The whereabouts of the Kingdom of Prester John was only one of the many legends associated with Africa. The source of the river Nile, one of the few rivers known to the ancient world which flowed from south to north, was an unsolved mystery and Ptolemy wrote that he was told that the river rose in the Mountains of the Moon, an idea which persisted until the beginning of the last century. Seamen had long believed that a western flowing Nile (or Niger) also existed, running across or round Africa to the Atlantic, which would provide a short route to the Indies and to those 7,448 Spice Islands spoken of so confidently by Marco Polo. Indeed, the first Portuguese voyages planned by Henry the Navigator in the early part of the fifteenth century were intended to find just such a route. They failed to find a river, of course, except the mouths of the Niger and the Congo, but the lure of the Indies proved strong enough to take Bartholomeu Dias round the Cape in 1486 and, a few years later, Vasco da Gama into the Indian Ocean and to India.

In the other direction, the idea of reaching India and the Spice Islands by a 'short voyage' across the Atlantic was strongly influenced by the fanciful facts and figures quoted by Marco Polo, added to which Ptolemy's exaggeration of the size of the land mass of Europe and Asia led Columbus and other explorers to believe that their landfall in America was, in fact, in the Indies. It is said that Columbus, even after four Atlantic crossings, never reconciled himself to the fact that he had not really landed in Asia or its islands, and in 1523 a Florentine captain, Giovanni da Verazzano, sailing along the coast of North America seeking a North West Passage, claimed that he had seen across a comparatively narrow isthmus, probably near Chesapeake Bay or Pamlico Sound, a great stretch of water which, he believed, was an arm of the Indian Ocean. This became known to navigators as the Mare de Verazzano and for sixty years or more was regarded as a possible route to Asia. Verazzano's claims must always have been treated with a degree of skepticism for we do not hear of any further exploration of his sea, but even so it is still shown on a map by Sir Humphrey Gilbert drawn about 1583 and on a number of others of about the same time. As late as 1651 Farrer's map of Virginia indicated that it was only 'ten days' march' from the Atlantic to the far coast and throughout that century a shorter route to the Pacific was still hoped for, if not to the south, then to the north, through a North West Passage. To some extent we have once again to blame Marco Polo for the suggestion of the existence of such a route. He mentions the Kingdom of Anian in the far north off the coast of Asia and the idea grew that adjacent to this land was open water, the Strait of Anian, through which a way could at last be found to the Pacific Ocean and the Orient. The idea was taken up by Giacomo Gastaldi in A Description of the World written in 1562 and the name subsequently appeared on maps of the New World for a century or more.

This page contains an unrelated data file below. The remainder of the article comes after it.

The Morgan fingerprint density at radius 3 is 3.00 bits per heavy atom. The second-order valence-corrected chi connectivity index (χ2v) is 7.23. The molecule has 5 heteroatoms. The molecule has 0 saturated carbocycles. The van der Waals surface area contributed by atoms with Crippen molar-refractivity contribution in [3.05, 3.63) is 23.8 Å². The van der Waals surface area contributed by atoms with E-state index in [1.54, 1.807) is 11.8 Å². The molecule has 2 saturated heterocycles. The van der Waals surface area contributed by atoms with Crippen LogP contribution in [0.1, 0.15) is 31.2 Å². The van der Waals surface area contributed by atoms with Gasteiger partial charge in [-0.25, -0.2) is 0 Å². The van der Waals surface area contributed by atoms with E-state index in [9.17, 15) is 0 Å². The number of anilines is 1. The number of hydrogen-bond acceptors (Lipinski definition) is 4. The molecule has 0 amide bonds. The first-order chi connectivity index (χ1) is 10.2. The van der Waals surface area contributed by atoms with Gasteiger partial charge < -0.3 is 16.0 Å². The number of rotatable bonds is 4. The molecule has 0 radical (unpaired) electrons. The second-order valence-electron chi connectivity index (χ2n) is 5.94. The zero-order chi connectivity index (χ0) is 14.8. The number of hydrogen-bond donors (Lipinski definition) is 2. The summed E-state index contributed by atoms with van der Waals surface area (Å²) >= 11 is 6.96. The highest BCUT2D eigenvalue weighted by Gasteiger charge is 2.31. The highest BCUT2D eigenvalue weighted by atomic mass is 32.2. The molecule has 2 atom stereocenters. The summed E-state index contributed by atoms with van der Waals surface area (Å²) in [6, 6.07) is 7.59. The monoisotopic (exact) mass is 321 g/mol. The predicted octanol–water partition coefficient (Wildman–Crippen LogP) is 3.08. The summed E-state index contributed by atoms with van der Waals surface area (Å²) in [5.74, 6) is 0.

ABRAHAM ORTELIUS Septentrionaliam Regionum Descrip Amsterdam (1570) 1573. An interesting map of the Northern Regions showing many non-existent islands including Brazil and St Brendan's Island and a note in the Arctic stating that 'Pigmys live here'!

ABRAHAM ORTELIUS A Representation of the Empire of Prester John, or of the Abyssinians. Published in the Theatrum Orbis Terrarum in Antwerp in 1573, this is one of the most famous maps by Ortelius.

The remoteness and vast extent of the Pacific Ocean itself inevitably led to confusion among explorers and cartographers and in particular there was argument for more than a century over the outline of California. Although originally believed to be an island somewhere near the Garden of Eden, Spanish charts and the maps of Mercator, Ortelius and others showed it correctly, but in about i6oz a Carmelite friar, following further voyages up the West Coast, prepared and dispatched to Spain a chart showing it again as an island. The chart fell into Dutch hands and it was not long before Speed and others were showing the new island in their atlases, a practice almost universally followed until early in the eighteenth century when exploration by Father Kino disproved the 'island' theory and a new generation of cartographers, especiallv Guillaume Delisle, reverted to the peninsula outline.